Don’t expect to see the Northern Lights. We didn’t see them either time we went, and we were told they can be quite difficult to spot unless you’re there in December or January. Don’t have high expectations, that way if you DO see them, you’ll be pleasantly surprised.
Don’t call them ponies! They are horses (though tiny), and the locals will be offended if you call them ponies.
No real need to exchange money here. You can use your credit card everywhere.
Be ready for extremes. In May, they only have 1 hour of darkness, and in Winter, it gets dark quite early.
If you’re there on Saturday or Sunday, visit the flea market! We really enjoyed interacting and bargaining there.
So what do you think, is an Icelandic adventure in your future? I’d love to hear your thoughts. As always, let me know if you have any questions and I’ll be glad to answer any that I can.
Have you heard about WOW’s $99 fares to Europe but wondered how they could be that cheap? I was a skeptic before we first flew with WOW about 2 years ago and was frankly a little nervous to fly with them, wondering if we’d be crammed in the plane like sardines and if they were safe. After now having 6 flights with WOW under my belt, I can confidently say they are a great option if you go about your booking and packing in the right way. We’ve also wondered if they require a modeling portfolio to work for them, because every flight attendant we’ve had has been tall and gorgeous!
Stopover in Iceland/Connection through Iceland – Because they are based out of Iceland, taking advantage of WOW’s stopover option has proven to be the cheapest way to get to Europe during most months that we are booking travel. If you have a little extra time, it can definitely be cost effective (and fun to explore Iceland). They also recently added a bunch of new routes as you can see on the map below – I’m particularly excited about their addition of Tel Aviv!
Healthy Food – Like many other European airlines, there are no complimentary drinks or snacks. Plan ahead and bring your own from home or from the airport so you won’t be hungry. The good news is, if you DO purchase snacks/drinks on board, they have a really nice variety of healthy food.
Discounts on excursions/buses – If you’re spending time in Reykjavik, be sure to book your Flybus/excursion tickets while on the plane to save money. We saved $10 by booking the bus ticket on the plane. Since the airport is located 45 minutes from the city, 99% of those visiting will end up taking this or another bus to get to all the tourist spots.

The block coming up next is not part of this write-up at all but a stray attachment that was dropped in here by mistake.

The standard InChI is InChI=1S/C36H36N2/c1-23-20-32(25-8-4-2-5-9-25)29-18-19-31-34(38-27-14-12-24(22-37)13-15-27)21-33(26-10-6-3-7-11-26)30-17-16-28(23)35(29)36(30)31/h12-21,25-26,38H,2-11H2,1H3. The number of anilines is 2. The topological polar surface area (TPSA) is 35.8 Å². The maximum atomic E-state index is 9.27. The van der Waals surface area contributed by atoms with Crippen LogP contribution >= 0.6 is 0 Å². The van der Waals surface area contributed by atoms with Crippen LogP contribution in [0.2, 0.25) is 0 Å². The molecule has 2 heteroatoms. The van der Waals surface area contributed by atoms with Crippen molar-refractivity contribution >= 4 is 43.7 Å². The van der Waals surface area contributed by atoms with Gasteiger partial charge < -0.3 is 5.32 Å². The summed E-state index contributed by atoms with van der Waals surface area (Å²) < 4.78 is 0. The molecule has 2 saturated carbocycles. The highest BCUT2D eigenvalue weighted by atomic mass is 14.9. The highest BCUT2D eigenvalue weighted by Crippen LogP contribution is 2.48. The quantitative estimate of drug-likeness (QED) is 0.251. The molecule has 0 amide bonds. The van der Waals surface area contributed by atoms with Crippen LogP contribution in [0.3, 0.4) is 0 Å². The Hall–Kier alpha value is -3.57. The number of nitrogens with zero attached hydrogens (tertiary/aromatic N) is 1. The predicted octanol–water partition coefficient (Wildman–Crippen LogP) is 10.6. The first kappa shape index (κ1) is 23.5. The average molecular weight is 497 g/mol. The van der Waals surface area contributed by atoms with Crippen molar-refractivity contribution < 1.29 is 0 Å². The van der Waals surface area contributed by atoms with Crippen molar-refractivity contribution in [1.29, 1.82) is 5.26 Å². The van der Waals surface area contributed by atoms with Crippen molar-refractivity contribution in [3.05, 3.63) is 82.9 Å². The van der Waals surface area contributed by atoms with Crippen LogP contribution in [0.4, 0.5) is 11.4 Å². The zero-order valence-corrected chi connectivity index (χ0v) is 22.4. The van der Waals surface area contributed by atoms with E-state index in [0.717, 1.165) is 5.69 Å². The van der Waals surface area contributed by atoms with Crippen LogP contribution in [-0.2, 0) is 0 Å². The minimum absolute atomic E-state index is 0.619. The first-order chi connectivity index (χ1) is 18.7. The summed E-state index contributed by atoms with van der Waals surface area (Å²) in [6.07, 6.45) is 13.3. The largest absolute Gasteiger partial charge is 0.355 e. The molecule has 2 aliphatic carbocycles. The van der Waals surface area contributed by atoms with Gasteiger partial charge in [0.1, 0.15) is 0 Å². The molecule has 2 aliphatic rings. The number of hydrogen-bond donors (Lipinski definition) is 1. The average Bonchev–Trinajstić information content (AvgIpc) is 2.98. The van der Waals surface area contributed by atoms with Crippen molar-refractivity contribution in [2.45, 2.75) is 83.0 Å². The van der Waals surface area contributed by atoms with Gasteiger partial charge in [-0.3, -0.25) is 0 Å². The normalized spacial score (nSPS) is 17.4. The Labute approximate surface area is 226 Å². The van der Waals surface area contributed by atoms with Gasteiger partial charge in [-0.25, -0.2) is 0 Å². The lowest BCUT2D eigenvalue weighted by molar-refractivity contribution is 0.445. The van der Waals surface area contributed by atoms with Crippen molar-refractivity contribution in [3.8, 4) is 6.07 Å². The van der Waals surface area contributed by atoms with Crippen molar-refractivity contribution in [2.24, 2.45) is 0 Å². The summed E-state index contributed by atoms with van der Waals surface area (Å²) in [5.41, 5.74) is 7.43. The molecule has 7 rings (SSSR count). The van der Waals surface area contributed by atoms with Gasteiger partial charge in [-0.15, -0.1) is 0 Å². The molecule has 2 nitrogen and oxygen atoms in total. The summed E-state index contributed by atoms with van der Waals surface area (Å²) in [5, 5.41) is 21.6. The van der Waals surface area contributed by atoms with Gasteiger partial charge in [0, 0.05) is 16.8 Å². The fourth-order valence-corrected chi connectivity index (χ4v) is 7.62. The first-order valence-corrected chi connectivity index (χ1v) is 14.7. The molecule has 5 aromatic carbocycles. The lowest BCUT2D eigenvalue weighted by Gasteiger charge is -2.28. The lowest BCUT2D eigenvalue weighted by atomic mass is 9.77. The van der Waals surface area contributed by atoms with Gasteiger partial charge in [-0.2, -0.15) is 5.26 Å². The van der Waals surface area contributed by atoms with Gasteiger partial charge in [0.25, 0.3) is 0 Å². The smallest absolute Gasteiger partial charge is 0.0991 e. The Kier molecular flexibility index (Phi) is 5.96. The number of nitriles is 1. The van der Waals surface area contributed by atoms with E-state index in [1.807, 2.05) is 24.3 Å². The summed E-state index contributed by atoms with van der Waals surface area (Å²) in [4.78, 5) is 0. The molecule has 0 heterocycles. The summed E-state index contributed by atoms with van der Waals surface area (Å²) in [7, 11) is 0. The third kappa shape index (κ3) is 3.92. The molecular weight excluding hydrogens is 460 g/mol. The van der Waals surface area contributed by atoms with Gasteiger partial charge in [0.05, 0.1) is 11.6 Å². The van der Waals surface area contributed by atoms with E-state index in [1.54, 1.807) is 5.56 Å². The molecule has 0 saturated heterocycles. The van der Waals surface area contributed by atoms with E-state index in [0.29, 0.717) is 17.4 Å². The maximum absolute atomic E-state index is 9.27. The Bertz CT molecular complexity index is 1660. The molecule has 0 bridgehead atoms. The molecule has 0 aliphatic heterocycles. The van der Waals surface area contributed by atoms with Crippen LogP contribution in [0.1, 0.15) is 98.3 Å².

USB charging for each seat – To me, this is all I really need on a flight so I can watch downloaded movies on my own device, so I really appreciate that they offer this.
Comfort and Safety – Since I’m 5’9″ and my husband is 6’0″, leg room is crucial so we don’t go completely insane in the air. WOW offers extra leg room seats at an additional cost, but we found their standard seats to be just fine (on par with the economy section of all other airlines). As far as safety, their crew is probably the most conscientious of any airline I’ve been on of making sure everyone is buckled in and safe, and our flights with them have all been smooth and without delays. Their Airbus321 is what we’ve had on our journeys, with the 3 and 3 seat configuration, and they’ve all been well-kept up and comfortable.
Lack of gate agents – One of their money saving strategies seems to be to cut back on the number of check in/customer service agents they have at each airport (except in Iceland, where they have plenty). In one airport, we waited in line for an hour just to pay for our bags. Seems they have some inefficiencies to work out in that area. Moral of the story: Pre-pay for your bags online so you can skip the lines and just do the self check in and tag them/drop them off yourself.
Limited availability – At certain airports their ticket counters don’t open until fairly close to the flight, so you may have to wait a while before you can head through security, whereas with bigger airlines there always seem to be agents available to help you at any time of day.
In Flight Entertainment – No WiFi or seat back screens to watch movies, but they do rent out iPads for $25 on certain flights, so you can watch movies that way if you’re desperate.
Baggage Costs – The cost of checked bags is high, and they will make you check larger hand luggage, so you probably won’t end up saving money if you don’t pack light. I was able to carry on my backpack and purse (pictured at the top) at no extra charge, but my husband’s larger backpack had to be checked (for an extra charge).
For me, they offer far more benefits than downsides, so I’ll be continuing to fly with them as often as possible and trying to convince them to use Doge as their official marketing partner (perfect fit, right?!) Have you flown with them or will you consider trying them in the future? I’d love to hear what you think!